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Roppongi's 'kebab war' leads to arrest under little-used statute


Once the sun has set and the neon signs are switched on, it's hard to walk down Gaien Higashi Dori in Roppongi without being solicited by a street tout -- despite posted signs and patrols to discourage the practice. 

Over a 50-meter section of the street in Roppongi 3-chome can be found three shops selling Turkey's national snack, Doner kebab, and Shukan Bunshun (July 6) reports that on June 21, two Turkish nationals employed at a shop were arrested by Tokyo Metropolitan Police. The charge was pitching their products to passers by in an overly aggressive manner, thereby creating a public nuisance. 

A reporter who covers the police beat for a newspaper tells the magazine, "I heard that two Turkish brothers working at one of the shops, ages 24 and 20, were working the street late at night accosting customers in Japanese, saying things like 'Oh, dai sempai!'(Hey, big boss) and 'Kebabu tabeyo!'(Let's eat kebab). They would actually grab the arms of passersby and try to pull them toward the shop."

"The Turks told the police, 'We were just trying to be friendly, we had no malicious intent.' But what they were doing sounded pretty malicious to me." 

The three shops on the so-called "Kebab street" compete fiercely for business both during daylight hours and late into the night. The shop where the above-mentioned two brothers are employed is referred to as "Red Kebab," so named after the color of its signboard. Further down the street is a rival shop called "Blue Kebab." 

"It's not just a question of business rivalry," said the reporter. "The brothers at the red shop are ethnic Kurds -- a group totaling several tens of millions that form large minorities not only in Turkey but Iraq, Syria and Iran. They've been seeking independence for about a century, since the Ottoman Empire began collapsing. The police think the heated rivalry of the shops is due to bad feelings between ethnic Turks and Kurds."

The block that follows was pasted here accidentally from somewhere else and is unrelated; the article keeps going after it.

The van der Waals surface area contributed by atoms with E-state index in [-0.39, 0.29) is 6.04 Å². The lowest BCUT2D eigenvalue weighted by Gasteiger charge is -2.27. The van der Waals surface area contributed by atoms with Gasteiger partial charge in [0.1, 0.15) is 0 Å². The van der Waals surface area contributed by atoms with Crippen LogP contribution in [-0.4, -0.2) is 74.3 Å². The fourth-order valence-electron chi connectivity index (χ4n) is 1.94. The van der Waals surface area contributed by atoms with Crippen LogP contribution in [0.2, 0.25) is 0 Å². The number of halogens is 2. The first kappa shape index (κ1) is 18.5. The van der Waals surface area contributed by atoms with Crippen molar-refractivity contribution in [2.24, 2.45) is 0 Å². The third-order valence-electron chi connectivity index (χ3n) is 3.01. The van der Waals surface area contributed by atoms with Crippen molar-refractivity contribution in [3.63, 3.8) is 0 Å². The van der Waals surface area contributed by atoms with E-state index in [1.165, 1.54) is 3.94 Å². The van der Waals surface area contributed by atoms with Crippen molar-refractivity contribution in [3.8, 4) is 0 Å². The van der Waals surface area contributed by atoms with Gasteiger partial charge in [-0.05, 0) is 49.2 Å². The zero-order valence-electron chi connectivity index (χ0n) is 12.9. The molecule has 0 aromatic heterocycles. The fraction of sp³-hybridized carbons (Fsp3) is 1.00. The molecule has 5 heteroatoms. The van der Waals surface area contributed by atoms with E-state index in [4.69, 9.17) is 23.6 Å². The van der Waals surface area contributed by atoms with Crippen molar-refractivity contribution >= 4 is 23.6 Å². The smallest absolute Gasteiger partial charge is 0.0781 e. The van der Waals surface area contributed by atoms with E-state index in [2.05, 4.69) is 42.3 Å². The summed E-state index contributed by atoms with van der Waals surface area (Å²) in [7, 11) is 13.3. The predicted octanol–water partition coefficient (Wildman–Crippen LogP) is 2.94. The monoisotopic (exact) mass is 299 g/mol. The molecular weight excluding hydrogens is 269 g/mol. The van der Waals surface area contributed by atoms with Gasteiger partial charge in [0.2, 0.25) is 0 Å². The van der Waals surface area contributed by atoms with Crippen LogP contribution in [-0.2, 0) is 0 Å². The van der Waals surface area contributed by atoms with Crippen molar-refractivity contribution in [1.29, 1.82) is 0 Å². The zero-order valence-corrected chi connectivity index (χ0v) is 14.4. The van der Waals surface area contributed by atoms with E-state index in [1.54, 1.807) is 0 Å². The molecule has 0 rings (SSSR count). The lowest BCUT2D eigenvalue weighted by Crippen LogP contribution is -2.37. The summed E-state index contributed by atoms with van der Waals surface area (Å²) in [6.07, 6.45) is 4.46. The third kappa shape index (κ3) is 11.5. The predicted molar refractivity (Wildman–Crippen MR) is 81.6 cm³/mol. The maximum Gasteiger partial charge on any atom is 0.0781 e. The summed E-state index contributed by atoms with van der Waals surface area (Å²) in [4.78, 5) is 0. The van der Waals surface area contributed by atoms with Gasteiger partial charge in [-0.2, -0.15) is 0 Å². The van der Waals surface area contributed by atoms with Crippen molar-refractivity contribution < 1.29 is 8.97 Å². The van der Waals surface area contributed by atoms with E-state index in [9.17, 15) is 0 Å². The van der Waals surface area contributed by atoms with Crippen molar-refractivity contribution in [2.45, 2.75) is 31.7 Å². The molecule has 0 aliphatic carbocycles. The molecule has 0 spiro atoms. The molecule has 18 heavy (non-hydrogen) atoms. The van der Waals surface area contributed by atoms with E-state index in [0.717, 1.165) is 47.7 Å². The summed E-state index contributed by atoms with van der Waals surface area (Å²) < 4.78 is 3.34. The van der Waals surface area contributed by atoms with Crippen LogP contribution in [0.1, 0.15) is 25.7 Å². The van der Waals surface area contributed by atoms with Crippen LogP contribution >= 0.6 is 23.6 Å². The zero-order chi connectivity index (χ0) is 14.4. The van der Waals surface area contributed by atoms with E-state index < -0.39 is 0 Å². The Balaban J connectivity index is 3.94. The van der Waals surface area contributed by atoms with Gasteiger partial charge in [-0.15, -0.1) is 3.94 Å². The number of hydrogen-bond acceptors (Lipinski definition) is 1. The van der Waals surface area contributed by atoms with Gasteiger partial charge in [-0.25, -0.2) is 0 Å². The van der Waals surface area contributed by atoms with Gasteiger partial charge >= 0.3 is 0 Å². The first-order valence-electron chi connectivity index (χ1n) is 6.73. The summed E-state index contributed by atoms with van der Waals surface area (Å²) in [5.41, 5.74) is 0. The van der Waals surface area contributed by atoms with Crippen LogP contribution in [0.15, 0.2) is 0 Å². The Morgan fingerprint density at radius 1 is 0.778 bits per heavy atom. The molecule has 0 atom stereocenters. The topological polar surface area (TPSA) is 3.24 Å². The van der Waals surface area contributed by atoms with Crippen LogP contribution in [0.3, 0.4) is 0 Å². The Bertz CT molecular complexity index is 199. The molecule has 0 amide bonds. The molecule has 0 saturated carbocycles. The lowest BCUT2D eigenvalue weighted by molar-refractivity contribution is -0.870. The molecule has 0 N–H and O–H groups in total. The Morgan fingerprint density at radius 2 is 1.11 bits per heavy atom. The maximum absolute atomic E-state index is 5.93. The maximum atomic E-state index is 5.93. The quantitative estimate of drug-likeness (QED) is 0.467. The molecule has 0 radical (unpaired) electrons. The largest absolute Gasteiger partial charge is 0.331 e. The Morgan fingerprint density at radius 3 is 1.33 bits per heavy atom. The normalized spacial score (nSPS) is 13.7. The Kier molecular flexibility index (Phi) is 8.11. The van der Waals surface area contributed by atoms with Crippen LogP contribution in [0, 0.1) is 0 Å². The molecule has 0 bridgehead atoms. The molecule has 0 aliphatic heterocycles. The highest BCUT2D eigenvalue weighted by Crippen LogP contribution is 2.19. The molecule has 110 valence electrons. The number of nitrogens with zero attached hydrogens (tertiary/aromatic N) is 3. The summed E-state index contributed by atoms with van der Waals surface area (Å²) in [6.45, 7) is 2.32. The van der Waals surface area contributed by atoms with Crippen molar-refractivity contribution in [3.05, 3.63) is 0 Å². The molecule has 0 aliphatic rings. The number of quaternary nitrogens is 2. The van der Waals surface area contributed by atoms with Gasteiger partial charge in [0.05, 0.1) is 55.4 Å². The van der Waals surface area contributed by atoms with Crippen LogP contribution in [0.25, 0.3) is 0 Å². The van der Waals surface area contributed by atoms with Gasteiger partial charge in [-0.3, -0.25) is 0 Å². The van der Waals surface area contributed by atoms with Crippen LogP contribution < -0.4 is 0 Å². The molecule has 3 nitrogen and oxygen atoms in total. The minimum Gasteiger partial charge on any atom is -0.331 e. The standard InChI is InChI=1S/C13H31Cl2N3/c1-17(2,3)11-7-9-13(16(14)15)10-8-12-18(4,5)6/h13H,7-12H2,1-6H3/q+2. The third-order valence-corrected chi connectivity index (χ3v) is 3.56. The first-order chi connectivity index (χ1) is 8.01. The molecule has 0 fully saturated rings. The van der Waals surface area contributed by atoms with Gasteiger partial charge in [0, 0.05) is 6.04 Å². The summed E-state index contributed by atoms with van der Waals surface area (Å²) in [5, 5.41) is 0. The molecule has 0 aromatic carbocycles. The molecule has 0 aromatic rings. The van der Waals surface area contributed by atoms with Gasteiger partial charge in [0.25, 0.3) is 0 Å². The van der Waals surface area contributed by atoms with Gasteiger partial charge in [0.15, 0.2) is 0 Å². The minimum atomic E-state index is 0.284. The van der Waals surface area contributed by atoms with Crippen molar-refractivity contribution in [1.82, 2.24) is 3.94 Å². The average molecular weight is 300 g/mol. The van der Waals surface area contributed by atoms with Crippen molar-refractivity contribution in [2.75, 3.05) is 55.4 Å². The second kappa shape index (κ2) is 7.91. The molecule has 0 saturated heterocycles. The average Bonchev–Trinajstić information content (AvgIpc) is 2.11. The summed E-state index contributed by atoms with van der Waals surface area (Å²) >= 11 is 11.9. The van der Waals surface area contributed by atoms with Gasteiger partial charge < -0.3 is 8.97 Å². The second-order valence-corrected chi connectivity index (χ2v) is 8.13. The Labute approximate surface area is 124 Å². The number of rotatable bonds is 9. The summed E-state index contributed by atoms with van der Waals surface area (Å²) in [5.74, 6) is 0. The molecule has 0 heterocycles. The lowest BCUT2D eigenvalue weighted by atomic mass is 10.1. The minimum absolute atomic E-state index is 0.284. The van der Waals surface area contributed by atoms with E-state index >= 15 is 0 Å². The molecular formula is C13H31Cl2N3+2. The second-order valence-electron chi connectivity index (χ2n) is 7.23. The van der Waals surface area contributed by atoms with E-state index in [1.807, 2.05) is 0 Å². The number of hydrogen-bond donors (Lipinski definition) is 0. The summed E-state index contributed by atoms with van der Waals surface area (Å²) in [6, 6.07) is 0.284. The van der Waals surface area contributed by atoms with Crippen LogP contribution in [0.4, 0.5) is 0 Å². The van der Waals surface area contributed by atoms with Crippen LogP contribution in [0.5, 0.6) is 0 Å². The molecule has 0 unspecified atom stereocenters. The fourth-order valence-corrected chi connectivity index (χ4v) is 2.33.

Interestingly, when the police arrested the two brothers, they invoked the act that regulates Businesses Affecting Public Morals, which is normally only applied to violations by operators of cabarets and sex businesses. In fact, the arrest of the two under the public morals act for aggressive customer soliciting appears to be the first time the law was ever invoked for such a purpose. Up to now, violations involving solicitation by food and beverage businesses were dealt with by less strict ordinances covering creating a public nuisance, with punishments typically limited to fines. 

The public morals law, on the other hand, can sentence violators to up to six months incarceration. 

An unnamed police source told Shukan Bunshun, "Over the past two years, we've received 27 phone calls from passersby complaining they were hassled by people at the kebab shops. So we had no choice but to take action. But there have been previous cases before this, and we might boost our enforcement against aggressive soliciting by other types of food and beverage establishments too." 

Will the Kebab Street vendors call for a truce? Or, might we soon see more determined efforts by authorities to sweep Roppongi's sidewalks clean of nocturnal nuisances?

© Japan Today

©2024 GPlusMedia Inc.

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Why were they not spoken to or asked to stop?

Arrested on the spot for aggressively going for customers....hmm

Well unless other people are also getting arrested and it's not singling out the kebab boys it would be (unfairly) fair.

-1 ( +4 / -5 )

PersonIAmNow: Because they are Foreigners...simple enough.

-8 ( +2 / -10 )

Akihabara has some aggressive sales people. I don't plan on going there again but love the city lights.  Anytime there is fierce competition the behavior will be seen.

1 ( +1 / -0 )

Is this Kader Kebab and Deniz? If so, this makes sense, they are literally next to each other. They haven't been too aggressive whenever I've walked past though

1 ( +1 / -0 )

Excessive kebabery going on here.

1 ( +1 / -0 )

Because they are Foreigners who don't adapt to their new environment...simple enough. - ftfy

1 ( +5 / -4 )

I have seen this kind of thing and think the perpetrators' natural body language - touching, grabbing arms, etc. - is a factor. It has happened to me here - not a problem ('Yameyo-!' 'Hanaseyo-!' or whatever you say). But in some tourist parts of Istanbul, that was just scary, not being left alone at all and worst not knowing what to say.